I feel so much better. Don’t you?

We teach our children to wash their hands after using the bathroom. We teach them to look both ways before crossing a stree. We teach them to stop-drop-roll in case of a fire.

Today, I suppose, we must also teach them to tell an adult when a friend confides in them about wanting to hurt other people – or when they overhear plans of retribution or violence being discussed.

Back in the day, we called this tattling. Nowadays, we hail this as heroism.

The reality is, this lesson pushes the onus of responsibility for keeping peace and safety in our schools and communities onto our children. Just something to think about.

Despite what it may seem, this really isn’t a rant against public schools. The reality is, many homeschool families also have children attending public schools – as well as being dually-enrolled in colleges. While the safety odds may be in our favor, homeschooling families are not immune from the potential of tragedy.

With every passing week, with every additional shooting that happens – guns in schools become an even more urgent matter that needs to be addressed, regardless of where our own children are educated.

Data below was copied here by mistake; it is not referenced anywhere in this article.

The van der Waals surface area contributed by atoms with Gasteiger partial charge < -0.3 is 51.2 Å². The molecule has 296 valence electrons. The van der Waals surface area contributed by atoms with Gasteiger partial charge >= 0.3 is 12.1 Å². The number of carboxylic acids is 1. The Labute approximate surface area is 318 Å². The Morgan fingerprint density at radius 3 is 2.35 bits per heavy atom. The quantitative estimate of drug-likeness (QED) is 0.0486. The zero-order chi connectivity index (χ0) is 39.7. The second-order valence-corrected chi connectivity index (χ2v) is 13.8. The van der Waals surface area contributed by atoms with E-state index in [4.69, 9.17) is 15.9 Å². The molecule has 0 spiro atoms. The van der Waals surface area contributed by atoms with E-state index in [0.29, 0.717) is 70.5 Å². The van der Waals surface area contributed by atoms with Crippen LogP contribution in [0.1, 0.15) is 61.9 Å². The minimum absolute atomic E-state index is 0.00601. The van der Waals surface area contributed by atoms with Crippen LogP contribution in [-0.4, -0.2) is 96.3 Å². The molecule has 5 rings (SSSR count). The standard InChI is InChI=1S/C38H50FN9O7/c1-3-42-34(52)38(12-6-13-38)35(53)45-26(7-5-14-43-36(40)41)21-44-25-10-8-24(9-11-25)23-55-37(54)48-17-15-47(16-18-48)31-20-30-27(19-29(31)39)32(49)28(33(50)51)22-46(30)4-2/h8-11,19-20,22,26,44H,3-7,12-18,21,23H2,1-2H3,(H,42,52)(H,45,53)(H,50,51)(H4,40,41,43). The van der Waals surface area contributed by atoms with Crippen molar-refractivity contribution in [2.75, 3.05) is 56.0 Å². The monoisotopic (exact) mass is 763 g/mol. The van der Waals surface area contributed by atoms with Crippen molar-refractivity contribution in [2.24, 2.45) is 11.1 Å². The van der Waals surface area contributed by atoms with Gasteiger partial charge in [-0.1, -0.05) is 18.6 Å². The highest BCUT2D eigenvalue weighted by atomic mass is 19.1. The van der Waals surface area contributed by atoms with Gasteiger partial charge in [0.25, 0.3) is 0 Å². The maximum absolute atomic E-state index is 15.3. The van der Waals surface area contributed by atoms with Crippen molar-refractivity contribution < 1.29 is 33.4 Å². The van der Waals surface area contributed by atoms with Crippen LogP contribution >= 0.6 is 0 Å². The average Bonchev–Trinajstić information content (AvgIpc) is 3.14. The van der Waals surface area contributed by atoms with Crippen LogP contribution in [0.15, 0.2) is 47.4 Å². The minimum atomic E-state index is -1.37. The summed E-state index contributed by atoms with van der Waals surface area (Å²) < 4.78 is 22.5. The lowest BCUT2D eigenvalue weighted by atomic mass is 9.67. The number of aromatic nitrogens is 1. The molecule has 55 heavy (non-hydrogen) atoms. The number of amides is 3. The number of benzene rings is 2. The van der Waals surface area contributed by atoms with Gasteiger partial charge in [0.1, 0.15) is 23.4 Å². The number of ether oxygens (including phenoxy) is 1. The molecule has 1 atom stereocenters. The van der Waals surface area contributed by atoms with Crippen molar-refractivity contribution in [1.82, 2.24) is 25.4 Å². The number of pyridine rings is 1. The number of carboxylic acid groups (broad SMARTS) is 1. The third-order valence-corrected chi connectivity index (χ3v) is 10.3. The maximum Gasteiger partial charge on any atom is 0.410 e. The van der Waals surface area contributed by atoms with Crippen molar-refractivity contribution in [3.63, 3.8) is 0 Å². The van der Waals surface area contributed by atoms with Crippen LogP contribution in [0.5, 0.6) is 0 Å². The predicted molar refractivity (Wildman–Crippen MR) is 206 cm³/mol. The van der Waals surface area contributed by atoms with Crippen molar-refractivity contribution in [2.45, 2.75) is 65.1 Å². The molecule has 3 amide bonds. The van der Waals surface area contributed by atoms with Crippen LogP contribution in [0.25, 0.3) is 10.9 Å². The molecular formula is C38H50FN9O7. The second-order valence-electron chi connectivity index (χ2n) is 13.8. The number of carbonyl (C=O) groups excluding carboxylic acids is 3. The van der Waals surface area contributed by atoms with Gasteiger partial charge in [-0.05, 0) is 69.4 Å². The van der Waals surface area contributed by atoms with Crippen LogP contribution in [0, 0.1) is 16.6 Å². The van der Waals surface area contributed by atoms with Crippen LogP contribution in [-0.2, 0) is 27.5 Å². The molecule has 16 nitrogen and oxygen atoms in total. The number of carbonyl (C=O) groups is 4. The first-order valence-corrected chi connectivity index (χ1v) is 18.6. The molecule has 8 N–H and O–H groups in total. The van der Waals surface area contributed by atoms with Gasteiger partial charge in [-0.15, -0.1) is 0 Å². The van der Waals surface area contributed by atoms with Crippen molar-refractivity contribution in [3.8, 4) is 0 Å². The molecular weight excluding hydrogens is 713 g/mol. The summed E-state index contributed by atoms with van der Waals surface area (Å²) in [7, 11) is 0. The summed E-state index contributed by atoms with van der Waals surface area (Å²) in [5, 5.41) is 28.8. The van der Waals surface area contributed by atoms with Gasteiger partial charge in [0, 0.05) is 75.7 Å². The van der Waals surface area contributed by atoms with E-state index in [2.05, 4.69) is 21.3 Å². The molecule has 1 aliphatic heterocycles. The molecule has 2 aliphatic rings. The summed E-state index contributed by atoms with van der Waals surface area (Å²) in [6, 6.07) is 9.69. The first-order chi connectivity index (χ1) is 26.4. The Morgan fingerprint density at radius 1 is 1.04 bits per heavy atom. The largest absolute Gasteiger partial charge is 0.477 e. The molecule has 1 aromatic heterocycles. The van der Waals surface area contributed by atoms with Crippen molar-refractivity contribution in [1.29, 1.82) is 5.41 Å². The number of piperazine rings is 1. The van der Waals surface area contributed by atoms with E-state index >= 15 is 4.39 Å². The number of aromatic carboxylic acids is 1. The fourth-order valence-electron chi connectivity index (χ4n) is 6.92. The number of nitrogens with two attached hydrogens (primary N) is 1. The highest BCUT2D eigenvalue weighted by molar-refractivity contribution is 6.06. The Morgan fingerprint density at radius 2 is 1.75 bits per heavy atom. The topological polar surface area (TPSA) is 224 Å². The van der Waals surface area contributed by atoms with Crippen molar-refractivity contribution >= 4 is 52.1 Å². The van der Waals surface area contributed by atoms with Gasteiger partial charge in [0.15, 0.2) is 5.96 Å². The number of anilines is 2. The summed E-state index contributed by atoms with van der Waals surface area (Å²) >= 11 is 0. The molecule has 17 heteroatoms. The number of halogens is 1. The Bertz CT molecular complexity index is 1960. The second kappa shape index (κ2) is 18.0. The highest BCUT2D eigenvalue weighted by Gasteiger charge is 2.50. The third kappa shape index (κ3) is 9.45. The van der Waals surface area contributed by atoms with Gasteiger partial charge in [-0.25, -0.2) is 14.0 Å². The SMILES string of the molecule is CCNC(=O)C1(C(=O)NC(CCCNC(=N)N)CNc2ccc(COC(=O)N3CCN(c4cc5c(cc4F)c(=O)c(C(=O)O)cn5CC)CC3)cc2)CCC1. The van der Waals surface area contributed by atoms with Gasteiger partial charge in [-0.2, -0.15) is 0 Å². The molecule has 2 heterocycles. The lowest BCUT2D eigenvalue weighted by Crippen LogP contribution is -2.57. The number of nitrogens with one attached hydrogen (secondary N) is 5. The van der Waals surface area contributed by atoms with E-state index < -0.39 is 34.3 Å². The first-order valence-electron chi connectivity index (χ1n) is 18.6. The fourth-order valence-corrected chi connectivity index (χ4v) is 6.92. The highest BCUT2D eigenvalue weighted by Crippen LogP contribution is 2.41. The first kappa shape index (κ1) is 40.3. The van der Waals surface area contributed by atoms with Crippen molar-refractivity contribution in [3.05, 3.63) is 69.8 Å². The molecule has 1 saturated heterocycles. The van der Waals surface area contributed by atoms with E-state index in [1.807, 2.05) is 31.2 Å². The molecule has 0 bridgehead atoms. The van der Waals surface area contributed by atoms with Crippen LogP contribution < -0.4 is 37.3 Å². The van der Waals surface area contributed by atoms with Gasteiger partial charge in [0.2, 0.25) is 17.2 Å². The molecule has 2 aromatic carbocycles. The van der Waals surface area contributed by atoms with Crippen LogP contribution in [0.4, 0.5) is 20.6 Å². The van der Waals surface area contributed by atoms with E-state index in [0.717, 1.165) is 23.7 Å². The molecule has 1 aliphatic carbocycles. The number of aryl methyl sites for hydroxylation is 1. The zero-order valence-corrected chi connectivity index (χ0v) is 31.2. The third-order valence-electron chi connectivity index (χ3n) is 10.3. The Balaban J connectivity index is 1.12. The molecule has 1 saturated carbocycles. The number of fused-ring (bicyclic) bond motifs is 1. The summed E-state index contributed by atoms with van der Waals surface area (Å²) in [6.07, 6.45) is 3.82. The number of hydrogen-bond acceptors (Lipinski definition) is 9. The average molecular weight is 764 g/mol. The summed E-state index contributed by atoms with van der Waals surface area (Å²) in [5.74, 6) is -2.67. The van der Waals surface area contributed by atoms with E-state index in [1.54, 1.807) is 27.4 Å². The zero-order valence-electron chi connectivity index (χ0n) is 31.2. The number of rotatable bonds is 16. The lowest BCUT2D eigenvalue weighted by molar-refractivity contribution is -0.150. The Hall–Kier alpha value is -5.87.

Do you think school violence is a homeschool issue?
Share your ideas below!

Hands-On Electoral Process

The US Constitution guides the political life of our country and guarantees many of the rights and freedoms we enjoy everyday as American citizens. But, let’s face it: Reading that core document is not exactly everybody’s idea of a fun Saturday night.

Seventeen-year old Saira Blair decided to take civics learning into her own hands. With the help of friends and family, Saira put together a campaign and won the 2014 Republican primary against a 2-term incumbent. She now stands to graduate high school in a few weeks and become the first 18-year old elected West Virigina state delegate.